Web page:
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Bush Vows to Prevent Iran From Acquiring Nuclear Arms
President Says Tehran Wants to 'Destroy People;' Cannot Be Trusted to Enrich Uranium

By William Branigin
Washington Post Staff Writer
Thursday, March 20, 2008 12:46 PM

President Bush said the Iranian government has "declared they want to have a nuclear weapon to destroy people" and vowed that the United States would be "firm" in preventing Tehran's acquisition of such arms.

In interviews yesterday to mark the Iranian new year, Bush said Iran has a right to build civilian nuclear power plants but that the government cannot be trusted to enrich uranium, according to White House transcripts released today. Different types of enriched uranium can be used as fuel for nuclear reactors or as fissile material for atomic bombs.

"The Iranians should have a civilian nuclear power program. It's in their right to have it," Bush told Radio Farda, a U.S.-funded radio station that broadcasts to Iran in Farsi, the Iranian language.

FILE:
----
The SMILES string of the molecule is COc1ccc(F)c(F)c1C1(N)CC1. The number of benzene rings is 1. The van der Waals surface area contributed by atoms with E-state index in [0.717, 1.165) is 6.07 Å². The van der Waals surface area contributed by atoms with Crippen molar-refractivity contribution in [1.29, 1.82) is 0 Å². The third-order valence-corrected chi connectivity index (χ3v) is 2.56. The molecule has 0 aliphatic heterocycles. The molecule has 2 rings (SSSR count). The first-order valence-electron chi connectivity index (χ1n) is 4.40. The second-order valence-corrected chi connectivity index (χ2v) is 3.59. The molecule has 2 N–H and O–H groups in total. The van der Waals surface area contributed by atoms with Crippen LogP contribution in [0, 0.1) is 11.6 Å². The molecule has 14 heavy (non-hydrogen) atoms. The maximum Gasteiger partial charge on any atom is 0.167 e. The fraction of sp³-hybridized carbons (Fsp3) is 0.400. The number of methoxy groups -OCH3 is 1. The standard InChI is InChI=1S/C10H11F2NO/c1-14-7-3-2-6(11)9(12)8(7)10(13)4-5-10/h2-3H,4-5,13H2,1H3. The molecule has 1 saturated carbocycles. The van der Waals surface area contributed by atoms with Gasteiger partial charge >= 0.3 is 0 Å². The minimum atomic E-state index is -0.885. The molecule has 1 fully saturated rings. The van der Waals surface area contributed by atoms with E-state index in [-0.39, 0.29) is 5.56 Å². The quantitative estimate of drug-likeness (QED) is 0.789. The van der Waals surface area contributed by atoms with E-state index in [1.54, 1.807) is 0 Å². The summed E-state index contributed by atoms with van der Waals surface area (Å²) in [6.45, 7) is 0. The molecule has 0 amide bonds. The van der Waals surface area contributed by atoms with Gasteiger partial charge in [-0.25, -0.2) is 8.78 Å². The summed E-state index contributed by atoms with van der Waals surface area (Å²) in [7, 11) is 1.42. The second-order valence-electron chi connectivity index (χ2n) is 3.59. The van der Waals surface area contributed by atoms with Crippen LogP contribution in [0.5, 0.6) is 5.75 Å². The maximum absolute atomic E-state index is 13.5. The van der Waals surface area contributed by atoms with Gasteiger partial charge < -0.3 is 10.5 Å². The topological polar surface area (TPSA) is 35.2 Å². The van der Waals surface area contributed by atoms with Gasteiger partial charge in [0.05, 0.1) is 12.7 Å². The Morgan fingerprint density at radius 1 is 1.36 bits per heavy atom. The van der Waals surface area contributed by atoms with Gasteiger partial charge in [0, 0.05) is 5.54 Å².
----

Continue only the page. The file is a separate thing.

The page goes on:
"The problem is the government cannot be trusted to enrich uranium because one, they've hidden programs in the past and they may be hiding one now, who knows; and secondly, they've declared they want to have a nuclear weapon to destroy people -- some in the Middle East," Bush said. "And that's unacceptable to the United States, and it's unacceptable to the world."

Washington has long suspected that Iran wants to use its civilian nuclear power program as cover for an effort to build nuclear weapons. But the Iranian government has not publicly declared a desire to obtain such weapons. In fact, Iranian leaders have said the opposite, repeatedly insisting that they do not want nuclear arms and asserting that their nuclear program is intended only to generate electricity.

Joseph Cirincione, president of the Ploughshares Fund, a global security foundation specializing in nuclear policy, called Bush's statement "uninformed" and "troubling."

"Iran has never said it wanted a nuclear weapon for any reason," he said. "It's just not true."